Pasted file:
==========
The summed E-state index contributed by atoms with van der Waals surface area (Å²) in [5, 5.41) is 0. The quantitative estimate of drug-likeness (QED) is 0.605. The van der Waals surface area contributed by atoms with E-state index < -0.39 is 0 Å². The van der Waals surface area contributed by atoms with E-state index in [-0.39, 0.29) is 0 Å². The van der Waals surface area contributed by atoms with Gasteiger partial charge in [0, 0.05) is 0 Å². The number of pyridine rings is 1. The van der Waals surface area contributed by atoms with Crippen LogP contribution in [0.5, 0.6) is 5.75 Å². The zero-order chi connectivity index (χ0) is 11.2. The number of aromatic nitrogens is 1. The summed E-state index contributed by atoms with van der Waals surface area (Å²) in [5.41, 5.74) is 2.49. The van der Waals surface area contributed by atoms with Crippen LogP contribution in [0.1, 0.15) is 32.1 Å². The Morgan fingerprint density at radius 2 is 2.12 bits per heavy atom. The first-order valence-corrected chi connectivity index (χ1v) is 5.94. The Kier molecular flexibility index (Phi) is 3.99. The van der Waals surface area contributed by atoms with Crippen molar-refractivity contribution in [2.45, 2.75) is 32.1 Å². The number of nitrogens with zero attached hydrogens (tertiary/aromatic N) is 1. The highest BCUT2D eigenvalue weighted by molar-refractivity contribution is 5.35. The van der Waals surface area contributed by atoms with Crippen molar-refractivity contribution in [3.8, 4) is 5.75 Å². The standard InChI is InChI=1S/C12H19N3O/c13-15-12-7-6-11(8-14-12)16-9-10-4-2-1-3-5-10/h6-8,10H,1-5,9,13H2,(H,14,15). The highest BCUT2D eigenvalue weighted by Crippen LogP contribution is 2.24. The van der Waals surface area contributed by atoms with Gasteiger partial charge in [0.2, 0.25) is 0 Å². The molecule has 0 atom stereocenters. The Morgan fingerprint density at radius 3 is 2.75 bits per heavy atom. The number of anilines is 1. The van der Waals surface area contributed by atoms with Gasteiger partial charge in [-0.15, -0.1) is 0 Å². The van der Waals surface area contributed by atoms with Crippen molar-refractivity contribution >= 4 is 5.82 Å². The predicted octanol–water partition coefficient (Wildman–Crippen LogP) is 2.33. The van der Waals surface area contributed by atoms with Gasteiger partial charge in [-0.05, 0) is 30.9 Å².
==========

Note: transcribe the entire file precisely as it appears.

The summed E-state index contributed by atoms with van der Waals surface area (Å²) in [5, 5.41) is 0. The quantitative estimate of drug-likeness (QED) is 0.605. The van der Waals surface area contributed by atoms with E-state index < -0.39 is 0 Å². The van der Waals surface area contributed by atoms with E-state index in [-0.39, 0.29) is 0 Å². The van der Waals surface area contributed by atoms with Gasteiger partial charge in [0, 0.05) is 0 Å². The number of pyridine rings is 1. The van der Waals surface area contributed by atoms with Crippen LogP contribution in [0.5, 0.6) is 5.75 Å². The zero-order chi connectivity index (χ0) is 11.2. The number of aromatic nitrogens is 1. The summed E-state index contributed by atoms with van der Waals surface area (Å²) in [5.41, 5.74) is 2.49. The van der Waals surface area contributed by atoms with Crippen LogP contribution in [0.1, 0.15) is 32.1 Å². The Morgan fingerprint density at radius 2 is 2.12 bits per heavy atom. The first-order valence-corrected chi connectivity index (χ1v) is 5.94. The Kier molecular flexibility index (Phi) is 3.99. The van der Waals surface area contributed by atoms with Crippen molar-refractivity contribution in [2.45, 2.75) is 32.1 Å². The number of nitrogens with zero attached hydrogens (tertiary/aromatic N) is 1. The highest BCUT2D eigenvalue weighted by molar-refractivity contribution is 5.35. The van der Waals surface area contributed by atoms with Crippen molar-refractivity contribution in [3.8, 4) is 5.75 Å². The standard InChI is InChI=1S/C12H19N3O/c13-15-12-7-6-11(8-14-12)16-9-10-4-2-1-3-5-10/h6-8,10H,1-5,9,13H2,(H,14,15). The highest BCUT2D eigenvalue weighted by Crippen LogP contribution is 2.24. The van der Waals surface area contributed by atoms with Gasteiger partial charge in [0.2, 0.25) is 0 Å². The molecule has 0 atom stereocenters. The Morgan fingerprint density at radius 3 is 2.75 bits per heavy atom. The number of anilines is 1. The van der Waals surface area contributed by atoms with Gasteiger partial charge in [-0.15, -0.1) is 0 Å². The van der Waals surface area contributed by atoms with Crippen molar-refractivity contribution >= 4 is 5.82 Å². The predicted octanol–water partition coefficient (Wildman–Crippen LogP) is 2.33. The van der Waals surface area contributed by atoms with Gasteiger partial charge in [-0.05, 0) is 30.9 Å².